I love creature effects. I love over-the-top creature effects. Even when it doesn't look realistic, as long as it looks awesome, I love it. But monsters are gross, they're not scary. They can be ugly, they can be disgusting, and their presence can be scary, but there is a world of difference between a physical beast standing before you in all its ugliness, and an ethereal form that you cannot see or touch: a thing of great evil hiding in the shadows; one that is not restrained by the limits of physical reality, but is able to manifest at will in the form of your darkest imaginings, by avenue of not having a form. It's not that it becomes what you fear, but that you fear it all the more because you cannot pin down its fearsomeness. It transcends fear.

There's been a lot of hype about Paranormal Activity, and also an inevitable backlash. Usually, in these cases, the best course of action is to see the movie and decide for oneself what merits it may have. Of course, advertisers know this, and are not above playing off of that formula, artificially injecting hype into a project. Artificial hype inevitably leads to backlash, thus fueling the scenario. But then, wary consumers are hesitant to support the lie. Not knowing if the hype is true or not, you just have to take a risk.

I took the risk. And it paid off. I can tell you this: the hype surrounding Paranormal Activity is true. It's the scariest movie I've seen since before I stopped being the little kid who was afraid of the dark. But what's also true is the fact that not everyone will be scared by it. If you're not scared by the brand of fear that Paranormal Activity employs, then you're likely not to think much of the film.

It's not a "good movie" in terms of having great characters, an intriguing plot, lots of action, etc. Paranormal Activity isn't really a "movie", it's more of an "experience". It's similar to The Blair Witch Project. If you thought The Blair Witch Project was scary (and I did), you'll like Paranormal Activity. If you thought The Blair Witch Project was stupid and very un-scary, you probably won't like Paranormal Activity. If you enjoy watching 'haunted house' and 'ghost hunting' programs on television, you'll enjoy this movie.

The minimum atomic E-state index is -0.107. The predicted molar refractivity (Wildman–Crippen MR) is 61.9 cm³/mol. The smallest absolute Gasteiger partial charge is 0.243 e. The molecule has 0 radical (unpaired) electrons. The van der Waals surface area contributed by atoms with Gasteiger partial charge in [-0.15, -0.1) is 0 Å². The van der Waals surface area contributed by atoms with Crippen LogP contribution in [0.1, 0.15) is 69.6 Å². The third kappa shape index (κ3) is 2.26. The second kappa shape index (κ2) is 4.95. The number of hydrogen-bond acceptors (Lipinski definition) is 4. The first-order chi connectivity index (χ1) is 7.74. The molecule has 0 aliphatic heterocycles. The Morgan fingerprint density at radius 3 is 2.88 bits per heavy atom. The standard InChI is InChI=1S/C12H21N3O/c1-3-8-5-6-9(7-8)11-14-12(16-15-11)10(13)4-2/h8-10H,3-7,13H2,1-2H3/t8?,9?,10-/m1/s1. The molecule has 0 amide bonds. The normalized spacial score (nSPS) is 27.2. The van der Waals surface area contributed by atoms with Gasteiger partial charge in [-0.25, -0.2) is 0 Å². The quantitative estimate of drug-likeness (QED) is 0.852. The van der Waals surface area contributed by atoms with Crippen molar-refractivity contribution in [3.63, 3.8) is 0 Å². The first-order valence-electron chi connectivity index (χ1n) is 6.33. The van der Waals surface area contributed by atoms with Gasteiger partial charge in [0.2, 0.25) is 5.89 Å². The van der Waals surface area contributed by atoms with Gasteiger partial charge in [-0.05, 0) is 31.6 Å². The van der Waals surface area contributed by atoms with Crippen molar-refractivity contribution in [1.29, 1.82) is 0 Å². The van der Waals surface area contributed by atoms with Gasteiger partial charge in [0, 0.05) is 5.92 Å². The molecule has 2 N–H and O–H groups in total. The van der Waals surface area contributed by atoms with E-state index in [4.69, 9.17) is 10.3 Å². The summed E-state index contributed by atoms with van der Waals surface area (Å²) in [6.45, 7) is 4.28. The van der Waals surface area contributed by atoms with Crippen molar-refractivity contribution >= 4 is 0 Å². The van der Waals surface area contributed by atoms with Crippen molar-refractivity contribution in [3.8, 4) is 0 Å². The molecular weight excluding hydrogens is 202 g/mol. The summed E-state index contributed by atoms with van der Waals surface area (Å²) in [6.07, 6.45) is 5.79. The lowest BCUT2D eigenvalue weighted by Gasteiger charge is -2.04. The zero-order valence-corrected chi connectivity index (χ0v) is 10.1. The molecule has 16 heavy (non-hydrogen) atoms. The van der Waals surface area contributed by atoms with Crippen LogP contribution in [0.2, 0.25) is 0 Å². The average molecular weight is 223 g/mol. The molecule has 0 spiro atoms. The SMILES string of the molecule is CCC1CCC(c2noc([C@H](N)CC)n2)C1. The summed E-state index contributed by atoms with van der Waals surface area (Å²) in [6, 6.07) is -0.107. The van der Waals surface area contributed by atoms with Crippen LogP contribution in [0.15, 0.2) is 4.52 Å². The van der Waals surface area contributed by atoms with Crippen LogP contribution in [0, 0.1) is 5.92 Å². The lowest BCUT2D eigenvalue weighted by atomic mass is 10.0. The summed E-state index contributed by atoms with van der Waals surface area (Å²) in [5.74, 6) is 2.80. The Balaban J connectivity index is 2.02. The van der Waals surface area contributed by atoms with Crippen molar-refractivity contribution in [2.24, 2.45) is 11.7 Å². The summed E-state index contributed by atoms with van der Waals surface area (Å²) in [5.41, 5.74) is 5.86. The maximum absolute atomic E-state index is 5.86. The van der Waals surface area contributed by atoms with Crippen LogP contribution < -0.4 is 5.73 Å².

I don't believe in ghosts. I don't even think those ghost hunting programs are usually all that convincing. But the concept scares me. Being in a dark house at night, hearing strange noises, evidence apparently suggesting the presence of another being even though physically it would be impossible. I don't believe those programs, and I don't think their ghosts are real. But they do scare me. I can place myself in a frame of mind, where my imagination allows for the possibility of such impossibilities. And it terrifies me. The idea of being in a room all alone, but not actually being alone. Sensing a presence that cannot be seen or felt. A presence that knows just how to get a rise out of me by making a loud thump here, a quiet whine there. That's the sort of thing that gets the hairs on my arms standing. And that's the kind of scare that Paranormal Activity delivers.

So forget about the hype for a minute, and just think about the concept. A couple who video records evidence of a haunting, which progressively gets worse as the nights pass. You already have a pretty good idea if it's the kind of film you'll enjoy, or be scared by. You won't be grossed out by over-the-top creature effects, that's for sure, but if it's the old-fashioned 'bump in the night' that terrifies you, you'll be sure to have a few nightmares after seeing Paranormal Activity.

P.S. The audience reaction was great. I haven't experienced an audience reaction this good since Grindhouse - and that was more a reaction of entertainment. In this case, it was a reaction of fear!